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HOWEVER, in Russia at this time you could read some truly memorable science fiction, which admittedly had been written in the Sixties, and only now made it to the shelves (due to the "Evil Empire"'s publishing industry red tape). Also one might say that the development of Russian SF lagged 20 years behind the West anyway, so if you add up all these years, you'll arrive at the Forties in science fiction history - paralleling the Seventies in Russia's real world. Which is a nice thought to have, as it indicates a Golden Age of the sense-of-wonder type of story. Of course, communist editorial policies ensured there was no social commentary or political context in these stories, but in terms of sheer grandeur of space adventure, the Seventies were a time to make a SF reader very happy. Witness Sergei Snegov epics, "Relict" series of Golovachev, and a multitude of space adventure writers published in this decade - all in the wide-eyed, innocently optimistic style of the best of american "wonder" pulps. Unfortunately, all these writers are virtually unknown in the West. So here are a few reviews to fill you in:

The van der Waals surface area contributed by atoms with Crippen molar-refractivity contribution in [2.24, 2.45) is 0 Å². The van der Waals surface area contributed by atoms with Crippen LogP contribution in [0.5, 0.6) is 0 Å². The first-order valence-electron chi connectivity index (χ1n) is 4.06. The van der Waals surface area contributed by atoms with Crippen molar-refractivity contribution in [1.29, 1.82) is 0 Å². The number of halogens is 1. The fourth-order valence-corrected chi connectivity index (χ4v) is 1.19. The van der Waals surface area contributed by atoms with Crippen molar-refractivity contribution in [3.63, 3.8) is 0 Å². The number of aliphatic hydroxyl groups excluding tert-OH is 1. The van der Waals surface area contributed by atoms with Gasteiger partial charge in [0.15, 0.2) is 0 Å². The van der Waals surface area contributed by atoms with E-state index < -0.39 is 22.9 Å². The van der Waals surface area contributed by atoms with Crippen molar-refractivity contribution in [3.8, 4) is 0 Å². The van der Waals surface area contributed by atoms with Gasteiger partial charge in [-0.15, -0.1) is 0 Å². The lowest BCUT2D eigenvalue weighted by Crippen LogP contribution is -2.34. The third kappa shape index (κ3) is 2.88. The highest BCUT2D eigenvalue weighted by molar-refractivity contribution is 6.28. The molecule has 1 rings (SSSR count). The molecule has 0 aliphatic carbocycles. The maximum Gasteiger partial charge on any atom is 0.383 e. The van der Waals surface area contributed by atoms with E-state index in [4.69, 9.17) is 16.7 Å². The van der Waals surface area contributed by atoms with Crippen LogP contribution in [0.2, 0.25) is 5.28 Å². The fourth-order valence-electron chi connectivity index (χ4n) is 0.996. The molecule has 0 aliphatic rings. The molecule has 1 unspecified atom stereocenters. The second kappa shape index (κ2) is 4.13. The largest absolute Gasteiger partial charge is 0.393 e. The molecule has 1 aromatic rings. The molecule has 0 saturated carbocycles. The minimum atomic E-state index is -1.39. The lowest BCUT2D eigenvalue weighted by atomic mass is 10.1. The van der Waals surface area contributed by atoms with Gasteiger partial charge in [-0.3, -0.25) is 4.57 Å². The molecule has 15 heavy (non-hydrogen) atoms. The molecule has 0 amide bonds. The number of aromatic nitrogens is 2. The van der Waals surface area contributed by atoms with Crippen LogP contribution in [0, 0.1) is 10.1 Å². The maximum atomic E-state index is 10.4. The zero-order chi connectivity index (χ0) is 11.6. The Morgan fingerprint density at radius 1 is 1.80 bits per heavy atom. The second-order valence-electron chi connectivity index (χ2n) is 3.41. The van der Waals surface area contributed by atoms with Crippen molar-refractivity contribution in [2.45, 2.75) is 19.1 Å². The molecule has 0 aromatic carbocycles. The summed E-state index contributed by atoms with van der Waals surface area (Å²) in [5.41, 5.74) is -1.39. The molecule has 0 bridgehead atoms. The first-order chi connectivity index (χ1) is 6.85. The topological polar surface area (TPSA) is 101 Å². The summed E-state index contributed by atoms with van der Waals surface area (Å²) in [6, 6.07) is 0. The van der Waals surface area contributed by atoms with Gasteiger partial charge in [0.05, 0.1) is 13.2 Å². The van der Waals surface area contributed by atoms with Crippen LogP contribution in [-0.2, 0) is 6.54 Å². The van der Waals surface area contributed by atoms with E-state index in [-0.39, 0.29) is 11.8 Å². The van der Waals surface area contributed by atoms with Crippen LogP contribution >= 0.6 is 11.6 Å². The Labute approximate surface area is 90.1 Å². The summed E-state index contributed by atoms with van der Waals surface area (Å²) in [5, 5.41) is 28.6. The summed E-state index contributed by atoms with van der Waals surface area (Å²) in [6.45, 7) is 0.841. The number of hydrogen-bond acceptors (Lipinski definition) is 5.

Askold Yakubowski
"Kosmicheski Blustitel" (nv)
(Аскольд Якубовский
"Kосмический Блюститель")
(engl. as "Space Cop")
© Fantastika - 75/76, 1976
--/ third place space sf novel
--/ adventure award
--/ wonder award
--/ rare find


Perfect pulp-style space adventure, which could have appeared in "Thrilling Wonder Stories" in the thirties, and might've given Edmond Hamilton, Brackett and others a run for their money. A planet with an ecology gone berserk: there are huge predator slugs, murderous jungle monsters etc. A cyborg upholds interstellar law throughout this vigorous environment, making this novella a cross between "Robocop" and Harry Harrison's "Death World". All written in a crisp, imaginative style, clean and gorgeous in its wide-eyed wonder and action. One of the first SF thrillers I've read, a great substitute for the american "Planet Stories" pulps I missed as a kid.
review: 10-Sep-06 (read in 1983)

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Askold Yakubowski
"Kupol Galaktiki" (coll)
(Аскольд Якубовский
"Купол Галактики")
(engl. as "The Dome of the Galaxy")
© Molodaya Gvardiya, 1976
--/ second place sf collection
--/ wonder award
--/ idea award
--/ style award
--/ emotion award
--/ adventure award
--/ rare find